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Life Health > Running Your Business > Marketing and Lead Generation

What makes a good lead generation ad?

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What if you placed an ad and it attracted plentiful qualified prospects? Do you like that idea? Duh? What agent wouldn’t? 

I’ve been in the insurance industry for 23 years and I have discovered what I believe is the single biggest reason for failure in this industry: Lack of marketing skills. New agents usually start with their warm market: Family, friends and co-workers.  Then they branch out to referrals from their warm market. Once those two prospect sources dry up, so does their budding career.

The obvious next choice is to buy leads. I can tell you from talking to many, many agents, that’s a hit-or-miss proposition.  The vast majority of providers sell the lead to multiple agents.  Just imagine the prospects delight (sarcasm) when you are the 5th or 15th agent to call him! And frankly, many of the “leads” responded to deceptive advertising so are not truly interested in what you are selling. So much for “qualified.”

I get offers every week; “Sign on with us and we’ll give you free leads!” (Don’t forget, I’m an agent too.) I’m quite unusual because I CAN create my own leads so I don’t need this sort of arrangement. But I have checked them out and found one or both of these conditions: (1) The leads are of very poor quality and/or given to multiple agents and (2) The company wants something from me that I’m not willing to give – like a quota or exclusivity. (I never agree to those – messes with my status as an “independent” agent.).

So what is an agent to do? Learn how to market effectively. Seriously, most advertising is so awful that you can be a mediocre marketer and still thrash your competition. But you’ve got to learn some basics, then apply them. Start with the four below.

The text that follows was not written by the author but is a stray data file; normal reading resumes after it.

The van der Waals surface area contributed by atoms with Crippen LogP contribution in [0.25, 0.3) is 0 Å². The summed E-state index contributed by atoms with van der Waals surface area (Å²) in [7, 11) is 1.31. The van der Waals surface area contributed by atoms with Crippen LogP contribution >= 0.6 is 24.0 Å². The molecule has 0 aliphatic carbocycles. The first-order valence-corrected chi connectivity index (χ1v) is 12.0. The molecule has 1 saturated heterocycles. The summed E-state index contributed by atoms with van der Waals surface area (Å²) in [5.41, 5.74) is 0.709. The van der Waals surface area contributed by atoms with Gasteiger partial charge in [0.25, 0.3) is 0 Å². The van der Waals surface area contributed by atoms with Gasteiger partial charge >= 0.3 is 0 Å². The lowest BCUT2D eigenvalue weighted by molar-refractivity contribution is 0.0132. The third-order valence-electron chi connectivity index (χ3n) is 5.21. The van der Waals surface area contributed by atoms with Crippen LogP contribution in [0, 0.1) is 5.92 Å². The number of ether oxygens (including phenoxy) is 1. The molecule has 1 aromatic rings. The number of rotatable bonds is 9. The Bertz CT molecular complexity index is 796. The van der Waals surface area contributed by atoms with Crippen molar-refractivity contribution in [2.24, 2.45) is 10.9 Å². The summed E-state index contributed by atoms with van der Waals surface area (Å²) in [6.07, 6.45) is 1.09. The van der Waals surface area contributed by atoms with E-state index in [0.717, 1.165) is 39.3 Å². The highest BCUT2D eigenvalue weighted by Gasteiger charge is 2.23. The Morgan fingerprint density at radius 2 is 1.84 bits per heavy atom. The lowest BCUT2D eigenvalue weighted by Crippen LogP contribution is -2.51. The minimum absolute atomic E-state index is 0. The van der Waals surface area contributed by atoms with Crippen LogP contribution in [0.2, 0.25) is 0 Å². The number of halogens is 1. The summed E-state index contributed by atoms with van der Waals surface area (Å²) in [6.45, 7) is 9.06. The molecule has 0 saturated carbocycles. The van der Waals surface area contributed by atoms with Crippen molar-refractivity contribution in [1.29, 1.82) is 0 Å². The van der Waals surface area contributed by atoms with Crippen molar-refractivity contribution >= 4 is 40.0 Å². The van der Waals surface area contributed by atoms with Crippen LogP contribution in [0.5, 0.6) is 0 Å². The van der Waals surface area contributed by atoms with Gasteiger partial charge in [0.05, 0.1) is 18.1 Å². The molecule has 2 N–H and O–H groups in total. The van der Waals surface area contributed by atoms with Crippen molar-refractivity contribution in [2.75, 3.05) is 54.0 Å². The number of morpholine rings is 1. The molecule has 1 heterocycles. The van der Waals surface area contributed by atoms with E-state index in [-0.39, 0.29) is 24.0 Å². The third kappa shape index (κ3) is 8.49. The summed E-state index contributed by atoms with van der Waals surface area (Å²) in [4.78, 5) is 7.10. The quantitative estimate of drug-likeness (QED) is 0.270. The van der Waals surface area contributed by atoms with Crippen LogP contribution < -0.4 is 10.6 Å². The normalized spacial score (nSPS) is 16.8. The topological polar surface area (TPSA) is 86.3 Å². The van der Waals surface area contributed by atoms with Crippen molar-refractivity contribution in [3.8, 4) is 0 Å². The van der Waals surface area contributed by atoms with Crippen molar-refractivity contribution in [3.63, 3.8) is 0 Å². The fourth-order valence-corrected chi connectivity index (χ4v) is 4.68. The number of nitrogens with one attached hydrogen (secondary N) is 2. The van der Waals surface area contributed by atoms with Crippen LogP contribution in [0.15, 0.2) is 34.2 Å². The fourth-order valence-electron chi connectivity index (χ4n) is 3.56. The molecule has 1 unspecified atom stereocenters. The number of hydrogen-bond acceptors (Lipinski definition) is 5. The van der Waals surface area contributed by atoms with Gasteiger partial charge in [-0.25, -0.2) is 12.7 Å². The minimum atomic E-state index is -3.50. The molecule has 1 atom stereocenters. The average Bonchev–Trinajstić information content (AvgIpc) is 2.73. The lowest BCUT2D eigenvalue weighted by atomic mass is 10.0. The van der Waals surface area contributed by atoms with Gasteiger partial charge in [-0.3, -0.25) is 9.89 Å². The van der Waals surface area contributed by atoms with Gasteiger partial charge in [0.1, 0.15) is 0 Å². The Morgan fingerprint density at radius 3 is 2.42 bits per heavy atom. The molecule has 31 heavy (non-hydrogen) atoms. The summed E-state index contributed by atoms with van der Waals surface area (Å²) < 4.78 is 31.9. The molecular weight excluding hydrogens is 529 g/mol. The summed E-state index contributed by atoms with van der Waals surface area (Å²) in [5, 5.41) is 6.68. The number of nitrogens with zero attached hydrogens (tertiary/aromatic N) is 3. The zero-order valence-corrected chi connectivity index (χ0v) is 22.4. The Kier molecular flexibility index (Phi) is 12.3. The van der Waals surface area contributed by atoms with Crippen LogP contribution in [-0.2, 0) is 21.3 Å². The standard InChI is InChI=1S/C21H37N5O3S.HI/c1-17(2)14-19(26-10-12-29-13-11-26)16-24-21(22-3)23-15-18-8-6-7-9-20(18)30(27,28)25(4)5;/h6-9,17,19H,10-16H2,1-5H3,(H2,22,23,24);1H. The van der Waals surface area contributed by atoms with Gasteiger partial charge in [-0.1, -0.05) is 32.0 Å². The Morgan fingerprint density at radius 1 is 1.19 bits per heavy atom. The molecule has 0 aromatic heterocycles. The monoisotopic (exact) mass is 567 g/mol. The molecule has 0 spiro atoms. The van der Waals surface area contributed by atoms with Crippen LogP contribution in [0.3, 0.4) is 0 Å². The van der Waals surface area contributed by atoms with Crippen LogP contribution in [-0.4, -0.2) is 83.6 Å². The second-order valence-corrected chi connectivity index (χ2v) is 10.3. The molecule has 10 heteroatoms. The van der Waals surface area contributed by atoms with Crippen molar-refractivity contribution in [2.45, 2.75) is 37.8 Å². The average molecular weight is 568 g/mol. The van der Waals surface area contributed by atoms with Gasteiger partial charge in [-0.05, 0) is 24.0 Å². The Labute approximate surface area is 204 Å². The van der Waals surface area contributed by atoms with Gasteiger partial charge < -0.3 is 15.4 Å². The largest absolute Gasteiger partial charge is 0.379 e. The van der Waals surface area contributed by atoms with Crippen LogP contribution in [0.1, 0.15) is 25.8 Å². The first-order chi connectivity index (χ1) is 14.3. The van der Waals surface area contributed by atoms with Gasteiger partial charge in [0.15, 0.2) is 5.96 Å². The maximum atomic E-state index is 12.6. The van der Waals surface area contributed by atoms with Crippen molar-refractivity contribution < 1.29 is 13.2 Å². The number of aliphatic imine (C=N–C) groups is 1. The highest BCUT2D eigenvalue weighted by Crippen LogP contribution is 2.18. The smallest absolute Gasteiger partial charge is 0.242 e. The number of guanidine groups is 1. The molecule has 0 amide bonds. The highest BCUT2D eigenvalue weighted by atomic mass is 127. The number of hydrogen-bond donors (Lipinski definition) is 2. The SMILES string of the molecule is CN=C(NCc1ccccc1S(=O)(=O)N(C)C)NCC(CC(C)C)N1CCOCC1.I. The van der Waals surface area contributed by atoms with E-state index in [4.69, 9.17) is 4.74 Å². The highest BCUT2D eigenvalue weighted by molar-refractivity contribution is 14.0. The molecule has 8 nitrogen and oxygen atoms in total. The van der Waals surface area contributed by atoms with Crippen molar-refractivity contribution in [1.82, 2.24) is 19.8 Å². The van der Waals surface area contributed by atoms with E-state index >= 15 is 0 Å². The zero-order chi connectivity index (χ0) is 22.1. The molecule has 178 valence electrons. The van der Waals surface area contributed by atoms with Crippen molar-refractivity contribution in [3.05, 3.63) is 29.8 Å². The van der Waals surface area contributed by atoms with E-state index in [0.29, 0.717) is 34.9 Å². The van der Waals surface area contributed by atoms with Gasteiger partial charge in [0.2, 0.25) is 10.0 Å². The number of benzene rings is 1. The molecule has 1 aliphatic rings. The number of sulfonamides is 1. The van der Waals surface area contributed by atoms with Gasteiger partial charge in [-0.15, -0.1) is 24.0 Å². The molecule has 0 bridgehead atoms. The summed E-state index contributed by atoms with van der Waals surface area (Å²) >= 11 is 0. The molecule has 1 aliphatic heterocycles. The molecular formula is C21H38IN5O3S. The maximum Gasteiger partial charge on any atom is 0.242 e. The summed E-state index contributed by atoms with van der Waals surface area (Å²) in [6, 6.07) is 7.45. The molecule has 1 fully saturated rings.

1. Your ad must have a headline that provokes curiosity
  2. Your ad must have a compelling offer that requests a direct response that can be measured.
  3. Your ad must have a deadline, either by expiration date or limiting quantity.
  4. Your ad must have a clear call to action because confused people do not respond.

Direct response advertising

The whole purpose of advertising is to drive business into our agency, right?  That usually takes the form of leads (although there is a small minority of agencies who sell direct online, without an agent.)  So, let’s start with a correct definition for “a lead.”

“A lead is not just a statistic or a name or even an email address grudgingly provided. A lead is someone who has expressed real interest in information about your expertise, products, services, etc. and invited you to sell to them, and cooperated with some process by which you can sell to them.” (Dan Kennedy in the November 2012 GKIC Diamond Letter)

That definition is my measuring stick for determining if an advertisement is good or bad. Does it generate leads? But how do you accomplish that goal? Let’s look at two real-life examples.